Floods, pestilence, roadworks: how Cassia is defying the odds to bring us Sid’s iconic lamb chops

by | May 11, 2023 | Opinion

It’s worth enduring floods, a pandemic and a maze of orange cones just to try the lamb chops at Cassia, the Indian fusion restaurant by Sid and Chand Sahrawat. Flavoured with Goan spice and topped with cream cheese, the chops are a hit in a menu of bangers.

Like all of Auckland’s downtown hospo, Cassia has done it tough. Just as the sector was recovering from Covid came the Anniversary Weekend deluge and Cyclone Gabrielle. Cassia’s newly fitted-out Fort Lane premises was flooded twice, and forced to shut.

But the pair are inventive. They’re the brains behind Sidart, the Ponsonby restaurant turning food into a creative art form. And they’re entrepreneurial. They bought Auckland icon The French Cafe (now Sid at The French Café), opened a cocktail bar and eatery Kol, and kept the Cassia experience alive in the form of a pop-up, as well as Cassia at Home.

And tomorrow, Cassia reopens in Federal Street as a joint venture with SkyCity.

It’s somewhat a miracle. From the first meeting in late February, it has taken less than three months to agree on business terms, fit out the new space, bring over the entire staff and create the marketing and promo plan.

“I was introduced to Sid and Chand at the end of February,” says David Allott, SkyCity’s GM of Hospitality. “It was a great first meeting. We had a great conversation. I showed them around. From the beginning, we knew we were onto something. We couldn’t be more pleased with how it’s worked out.”

It’s also the kind of collaboration that might just help the sector bounce back better. SkyCity already had a space, formerly occupied by The Grill. And, remarkably for a corporate, it had the ability to move fast and meet the Sahrawat’s needs, including bringing over the entire staff as employees of SkyCity and giving Chand free rein to manage the design.



“We want to allow Sid’s signature expertise to shine and for Chand to recreate that Cassia experience. We wrap them with marketing, recruitment and finance so they can get on with the guest experience.”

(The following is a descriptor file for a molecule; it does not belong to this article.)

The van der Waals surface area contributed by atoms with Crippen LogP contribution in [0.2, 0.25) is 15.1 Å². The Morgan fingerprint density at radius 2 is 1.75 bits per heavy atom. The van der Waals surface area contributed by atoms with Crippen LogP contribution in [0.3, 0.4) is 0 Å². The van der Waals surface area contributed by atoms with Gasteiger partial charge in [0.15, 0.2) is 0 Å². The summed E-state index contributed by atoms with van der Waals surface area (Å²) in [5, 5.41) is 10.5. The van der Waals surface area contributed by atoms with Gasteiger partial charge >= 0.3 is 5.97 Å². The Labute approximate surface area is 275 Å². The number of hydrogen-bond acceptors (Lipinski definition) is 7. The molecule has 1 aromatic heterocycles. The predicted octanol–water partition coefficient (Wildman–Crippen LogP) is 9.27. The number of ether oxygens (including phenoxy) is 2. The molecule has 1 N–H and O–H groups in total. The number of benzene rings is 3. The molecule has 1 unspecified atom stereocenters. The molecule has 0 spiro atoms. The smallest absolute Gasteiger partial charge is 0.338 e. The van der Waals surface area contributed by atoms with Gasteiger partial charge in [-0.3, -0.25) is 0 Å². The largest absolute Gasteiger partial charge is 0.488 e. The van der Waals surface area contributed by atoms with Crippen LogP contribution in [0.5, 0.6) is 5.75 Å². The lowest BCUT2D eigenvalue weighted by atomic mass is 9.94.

Chand told us she wonders if this is the end of the hard period or maybe just the reality of running hospo now. “People tell us we’re resilient. But I’m a bit sick of being resilient – I just want to run my business,” she says laughing. She’s joking, but not really.

With the City Rail Link and SkyCity’s conference centre and hotel still two years from completion and gloomy economic clouds overhead, nothing will be easy for Auckland’s CBD for a while yet. The opening of Cassia is a welcome splash of colour.


Tandoori chicken

Charred eggplant








About the Author

Vincent Heeringa

Hi, I'm Vincent! I'm a co-founder of The Feed, a writer, marketer and PR expert specialising in food, tech and sustainability. In a previous life I was publisher of Idealog, Stoppress, NZ Marketing and Good magazines and helped establish the Science Media Centre. I'm also the host of a podcast ‘This Climate Business’. When I'm not burning the midnight oil, I'm hitting the town or planting trees with my wife Sarah. Ping me to talk about all things food. @vheeringa

Related Posts

Fifo takes on the giants

Fifo takes on the giants

In August of last year Progressive closed down their Countdown store in the Hamilton suburb of Nawton.  Rising crime, a building not fit for purpose, end of their lease and an economically deprived area were some of the reasons given and or surmised. What resulted was...